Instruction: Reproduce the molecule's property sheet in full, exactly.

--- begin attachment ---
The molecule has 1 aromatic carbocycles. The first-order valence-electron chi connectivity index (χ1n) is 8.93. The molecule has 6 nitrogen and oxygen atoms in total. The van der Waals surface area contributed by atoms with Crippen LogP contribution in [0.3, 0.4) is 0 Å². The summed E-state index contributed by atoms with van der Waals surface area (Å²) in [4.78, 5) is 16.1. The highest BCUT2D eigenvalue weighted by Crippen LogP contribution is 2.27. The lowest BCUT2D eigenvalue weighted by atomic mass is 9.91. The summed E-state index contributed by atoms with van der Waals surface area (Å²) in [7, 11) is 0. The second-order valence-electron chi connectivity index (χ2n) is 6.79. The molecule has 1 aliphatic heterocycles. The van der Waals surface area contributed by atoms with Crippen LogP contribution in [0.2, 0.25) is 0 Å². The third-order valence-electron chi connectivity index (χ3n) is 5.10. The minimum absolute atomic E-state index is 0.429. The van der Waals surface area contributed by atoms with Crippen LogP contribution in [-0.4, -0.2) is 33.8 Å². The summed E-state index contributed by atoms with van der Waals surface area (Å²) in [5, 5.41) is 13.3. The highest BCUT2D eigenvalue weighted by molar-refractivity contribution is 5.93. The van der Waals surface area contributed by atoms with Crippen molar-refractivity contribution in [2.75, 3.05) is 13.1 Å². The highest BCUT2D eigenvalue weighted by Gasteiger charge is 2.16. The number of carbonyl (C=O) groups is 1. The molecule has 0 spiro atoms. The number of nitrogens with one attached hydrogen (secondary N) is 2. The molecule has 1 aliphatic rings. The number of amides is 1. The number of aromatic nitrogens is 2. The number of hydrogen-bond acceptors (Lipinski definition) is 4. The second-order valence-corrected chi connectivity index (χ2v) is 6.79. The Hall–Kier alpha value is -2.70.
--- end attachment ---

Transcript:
The molecule has 1 aromatic carbocycles. The first-order valence-electron chi connectivity index (χ1n) is 8.93. The molecule has 6 nitrogen and oxygen atoms in total. The van der Waals surface area contributed by atoms with Crippen LogP contribution in [0.3, 0.4) is 0 Å². The summed E-state index contributed by atoms with van der Waals surface area (Å²) in [4.78, 5) is 16.1. The highest BCUT2D eigenvalue weighted by Crippen LogP contribution is 2.27. The lowest BCUT2D eigenvalue weighted by atomic mass is 9.91. The summed E-state index contributed by atoms with van der Waals surface area (Å²) in [7, 11) is 0. The second-order valence-electron chi connectivity index (χ2n) is 6.79. The molecule has 1 aliphatic heterocycles. The van der Waals surface area contributed by atoms with Crippen LogP contribution in [0.2, 0.25) is 0 Å². The third-order valence-electron chi connectivity index (χ3n) is 5.10. The minimum absolute atomic E-state index is 0.429. The van der Waals surface area contributed by atoms with Crippen LogP contribution in [-0.4, -0.2) is 33.8 Å². The summed E-state index contributed by atoms with van der Waals surface area (Å²) in [5, 5.41) is 13.3. The highest BCUT2D eigenvalue weighted by molar-refractivity contribution is 5.93. The van der Waals surface area contributed by atoms with Crippen molar-refractivity contribution in [2.75, 3.05) is 13.1 Å². The highest BCUT2D eigenvalue weighted by Gasteiger charge is 2.16. The number of carbonyl (C=O) groups is 1. The molecule has 0 spiro atoms. The number of nitrogens with one attached hydrogen (secondary N) is 2. The molecule has 1 aliphatic rings. The number of amides is 1. The number of aromatic nitrogens is 2. The number of hydrogen-bond acceptors (Lipinski definition) is 4. The second-order valence-corrected chi connectivity index (χ2v) is 6.79. The Hall–Kier alpha value is -2.70.